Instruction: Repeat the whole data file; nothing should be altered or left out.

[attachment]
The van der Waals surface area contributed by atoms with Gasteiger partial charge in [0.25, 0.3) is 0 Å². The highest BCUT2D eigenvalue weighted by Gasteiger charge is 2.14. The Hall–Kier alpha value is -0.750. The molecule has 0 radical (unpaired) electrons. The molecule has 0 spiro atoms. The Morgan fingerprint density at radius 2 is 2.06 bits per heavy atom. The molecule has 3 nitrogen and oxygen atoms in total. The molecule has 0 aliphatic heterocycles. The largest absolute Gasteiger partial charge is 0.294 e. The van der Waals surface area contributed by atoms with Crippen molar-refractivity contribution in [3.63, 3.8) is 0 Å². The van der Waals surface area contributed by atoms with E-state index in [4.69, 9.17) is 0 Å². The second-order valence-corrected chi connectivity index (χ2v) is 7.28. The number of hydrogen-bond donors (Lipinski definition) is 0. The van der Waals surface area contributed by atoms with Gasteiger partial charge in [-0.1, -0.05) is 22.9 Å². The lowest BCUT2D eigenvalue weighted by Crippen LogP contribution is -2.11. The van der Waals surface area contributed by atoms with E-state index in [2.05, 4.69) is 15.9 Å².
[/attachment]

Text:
The van der Waals surface area contributed by atoms with Gasteiger partial charge in [0.25, 0.3) is 0 Å². The highest BCUT2D eigenvalue weighted by Gasteiger charge is 2.14. The Hall–Kier alpha value is -0.750. The molecule has 0 radical (unpaired) electrons. The molecule has 0 spiro atoms. The Morgan fingerprint density at radius 2 is 2.06 bits per heavy atom. The molecule has 3 nitrogen and oxygen atoms in total. The molecule has 0 aliphatic heterocycles. The largest absolute Gasteiger partial charge is 0.294 e. The van der Waals surface area contributed by atoms with Crippen molar-refractivity contribution in [3.63, 3.8) is 0 Å². The van der Waals surface area contributed by atoms with E-state index in [4.69, 9.17) is 0 Å². The second-order valence-corrected chi connectivity index (χ2v) is 7.28. The number of hydrogen-bond donors (Lipinski definition) is 0. The van der Waals surface area contributed by atoms with Gasteiger partial charge in [-0.1, -0.05) is 22.9 Å². The lowest BCUT2D eigenvalue weighted by Crippen LogP contribution is -2.11. The van der Waals surface area contributed by atoms with E-state index in [2.05, 4.69) is 15.9 Å².